Dealing with Swindon's ongoing financial realities

By Barrie Hudson - 24 November 2023


Swindon Borough Council Leader Cllr Jim Robbins writes for Swindon Link.

December is a time of fun and celebration for many, but for councillors it also marks the first time that we must table the budget for the next municipal year at our Cabinet meeting. 

Since 2010, austerity has meant that this isn’t a time for celebration as the Government has looked to reduce funding to local authorities and forced councils to cut services. 

I know many people have a view that the public sector isn’t as dynamic or efficient as the private sector, but the sheer scale of the cuts that we have faced over the last 13 years have meant we are a much leaner organisation, and the cuts that we face this year will inevitably have an effect on our front-line services. 

In 2010, Swindon Borough Council received almost £90m from the Government each year. 

Now that is down to less than £35m despite a large rise in demand for the statutory services that we have to provide in adult social care and our children’s services. 

Council tax-payers have taken on some of the brunt with the rate that you pay often rising by the full amount allowed. 

When the Labour group took control of the council in May, we were offered some support by the Local Government Association and asked to identify two areas where we thought we needed some help.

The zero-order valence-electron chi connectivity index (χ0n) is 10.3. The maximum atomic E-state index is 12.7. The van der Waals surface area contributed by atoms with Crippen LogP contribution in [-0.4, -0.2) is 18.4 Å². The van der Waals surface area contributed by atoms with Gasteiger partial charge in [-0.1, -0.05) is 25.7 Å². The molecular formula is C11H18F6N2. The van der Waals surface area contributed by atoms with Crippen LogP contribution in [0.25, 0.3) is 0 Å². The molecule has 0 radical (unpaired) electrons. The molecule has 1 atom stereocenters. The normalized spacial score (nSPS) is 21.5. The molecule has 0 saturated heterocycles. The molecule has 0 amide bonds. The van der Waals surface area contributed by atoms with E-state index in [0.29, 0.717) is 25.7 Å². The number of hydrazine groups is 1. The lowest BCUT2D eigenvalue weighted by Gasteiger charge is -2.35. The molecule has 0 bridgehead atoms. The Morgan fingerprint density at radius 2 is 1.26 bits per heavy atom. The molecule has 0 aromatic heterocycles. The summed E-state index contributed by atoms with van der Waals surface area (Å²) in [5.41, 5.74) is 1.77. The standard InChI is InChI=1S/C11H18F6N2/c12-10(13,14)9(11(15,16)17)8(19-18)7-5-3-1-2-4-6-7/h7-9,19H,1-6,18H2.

We immediately picked Children’s Services as we knew of the challenges that we had inherited as shown by the Inadequate Ofsted rating, and also asked for some support with our finances to ensure that the information we had was accurate and if there were any measures we could take to improve the situation. 

As a result of this, we have just had a Peer Review of our finances carried out by an experienced team of experts who confirmed that we are facing unprecedented challenges, and gave me the unwelcome news that "...this is the worst time in living memory to take over control of a Council!” 

We will be publishing the report of the Peer Review along with the budget to make sure that residents are aware of the challenges that we face 

Whilst we are determined to improve the town, and certainly improve residents' experiences of dealing with the council, it is clear that the finances will mean that it may take longer to make some of the changes that we want to deliver. 

We will continue to use the missions that we have set ourselves to judge how we spend our money and try to work with residents for the good of the town. 

Finally, can I take this opportunity to wish you and your families a very happy Christmas and all the best for 2024! 


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